How to Protect Your Boat from Theft
Theft and burglarizing are increasing issues in ports of North America and Europe. Many boat owners rely on their insurance and hope for the best – but there is more that you can do to protect your property than that. In this article, I give you a checklist of things to do that should contribute to securing your boat.
Think of the many occasions in which you leave your boat unattended: In your homeport or marina, whilst touring on day trips when you are on a cruise, or even for several weeks or months during the winter. There are plenty of occasions when thieves can target your boat, and generally, boats are easier prey than cars.
Thieves generally prefer easy targets and often go for specific equipment, such as electronics and communication systems. They are expensive and easy to remove. They are also produced in big numbers, therefore, it is easier to re-sell them without a trace. To evaluate how risky your particular area is, it is always worth talking in your yacht club or with acquainted sailors. You can also check with insurance companies, though they are less likely to give you reliable numbers.
Making boat thieves' lives harder
Back to the point, since here comes to “Golden Rule of Yacht Theft Prevention”: Since thieves always prefer easy targets, it isn’t necessary to make your boat super-safe; all you need to achieve is, to make your boat safer than the other boats in the marina. This works surprisingly well by simply following a set of guidelines and recommendations. Here we go:
1.) First of all, check your insurance – and remember to check ALL your insurance, including the policy and contract of your credit cards – whether and to what degree they cover thefts from your boat. If not, get a special insurance if you keep valuables on your boat.
2.) If you have insurance, read the policy carefully and browse it for prerequisites and requirements. Don’t give your insurer a loophole to get around compensating you for damages! These people are good with that, so meeting all requirements is crucial, since otherwise your insurance is worthless.
3.) Keep record of all serial numbers, identification codes and other hints to identify your boat or particular equipment. This applies in particular to your hull identification number (HIN), the serial numbers of your engine, outboard engine and electronic equipment. Write notes on little scratches and other special features that would allow you to identify your property. Write into a notebook and keep it outside of the boat.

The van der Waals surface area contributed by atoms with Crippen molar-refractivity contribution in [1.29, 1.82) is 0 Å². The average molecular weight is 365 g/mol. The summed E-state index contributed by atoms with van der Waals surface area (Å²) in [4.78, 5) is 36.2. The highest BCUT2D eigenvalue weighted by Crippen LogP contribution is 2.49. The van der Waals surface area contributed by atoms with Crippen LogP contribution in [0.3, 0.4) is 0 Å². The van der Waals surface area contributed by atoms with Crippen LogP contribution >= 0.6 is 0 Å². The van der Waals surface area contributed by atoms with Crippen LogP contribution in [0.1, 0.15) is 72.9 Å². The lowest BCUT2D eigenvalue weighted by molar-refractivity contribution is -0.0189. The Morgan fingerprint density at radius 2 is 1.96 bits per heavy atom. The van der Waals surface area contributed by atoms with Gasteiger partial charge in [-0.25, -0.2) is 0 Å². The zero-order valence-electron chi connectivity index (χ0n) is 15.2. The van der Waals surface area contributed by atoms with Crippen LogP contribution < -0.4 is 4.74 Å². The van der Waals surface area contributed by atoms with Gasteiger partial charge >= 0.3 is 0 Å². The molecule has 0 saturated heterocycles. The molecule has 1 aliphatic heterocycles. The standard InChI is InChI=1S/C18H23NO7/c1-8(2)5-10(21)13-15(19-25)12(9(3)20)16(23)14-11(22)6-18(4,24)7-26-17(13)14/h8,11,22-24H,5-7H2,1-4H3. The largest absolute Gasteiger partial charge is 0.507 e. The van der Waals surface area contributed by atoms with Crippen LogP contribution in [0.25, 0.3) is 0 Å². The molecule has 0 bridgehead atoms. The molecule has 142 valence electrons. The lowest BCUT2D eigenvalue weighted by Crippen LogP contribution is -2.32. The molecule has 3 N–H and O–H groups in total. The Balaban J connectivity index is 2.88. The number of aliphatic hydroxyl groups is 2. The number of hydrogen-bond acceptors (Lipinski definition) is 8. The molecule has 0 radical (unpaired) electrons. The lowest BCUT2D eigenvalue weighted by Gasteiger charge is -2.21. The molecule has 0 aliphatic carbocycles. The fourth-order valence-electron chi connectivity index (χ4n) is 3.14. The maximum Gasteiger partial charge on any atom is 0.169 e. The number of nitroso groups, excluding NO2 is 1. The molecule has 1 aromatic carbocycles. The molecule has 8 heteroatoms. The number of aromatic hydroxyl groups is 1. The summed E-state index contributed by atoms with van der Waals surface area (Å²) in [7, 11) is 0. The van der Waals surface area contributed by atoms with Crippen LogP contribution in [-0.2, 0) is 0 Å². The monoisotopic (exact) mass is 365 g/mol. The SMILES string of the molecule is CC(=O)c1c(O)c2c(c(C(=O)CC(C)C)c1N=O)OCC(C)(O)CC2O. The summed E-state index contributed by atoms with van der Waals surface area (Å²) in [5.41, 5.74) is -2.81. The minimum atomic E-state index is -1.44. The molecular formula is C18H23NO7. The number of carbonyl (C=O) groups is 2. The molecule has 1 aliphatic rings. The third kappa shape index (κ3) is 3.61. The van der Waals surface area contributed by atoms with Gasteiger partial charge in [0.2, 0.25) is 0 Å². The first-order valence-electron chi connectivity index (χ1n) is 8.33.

4.) Keep receipts of all gear and equipment you have bought and keep on board. This might be essential for claiming insurance compensation. Keep your credit card statements and pay your equipment by card if possible. This might also be advantageous for the insurance itself.
5.) Hide little marks on expensive equipment: There are invisible pens available that allow you to write your name and address on pieces of equipment. The writing will appear under UV light. Keep record on where you label your bits and pieces in your anti-theft notebook (see advice number 3). Pens are sometimes given out through police departments, if not, just ask a local policeman or insurance company where to get them.
6.) One for people with common sense: Keep valuables out of sight from the pier or anywhere outside the boat. Lock the boat. Lock it twice. And use chains, padlocks and barbwire if necessary.
7.) Remove valuable pieces of equipment from the boat. This applies in particular to gear that is not covered by your insurance and every time you leave the boat by itself for a longer period – for example, when you winterize it. Get a locker inside a house of your yacht club or marina.
8.) Take pictures of your boat and all parts of it. Hull, deck, rigging, interiors and of course all valuable pieces of equipment. All these things should be on record. Keep the pictures in your anti-theft-notebook (see advice number 3).
9.) Get a professional alarm system, especially for luxury yachts. Light, alarm sound systems and cameras can be scary to thieves. Get stickers pointing out that your boat is secured. Get fake-cameras as burglar scare crows if you want to be cheap. Motion detectors with light can be unpractical on a boat that is permanently in motion, but for limited areas you might find them useful.
10.) Once you discover that equipment was stolen from your yacht, go to the police immediately and tell your insurance company. Refer to your anti-theft-notebook and show the information you have gathered there. Report the theft to online theft-databases and check online auctions (I don’t want to imply that a particular website encourages theft, but it is quite easy to sell stolen equipment these days – however, you should be able to find gear there, too).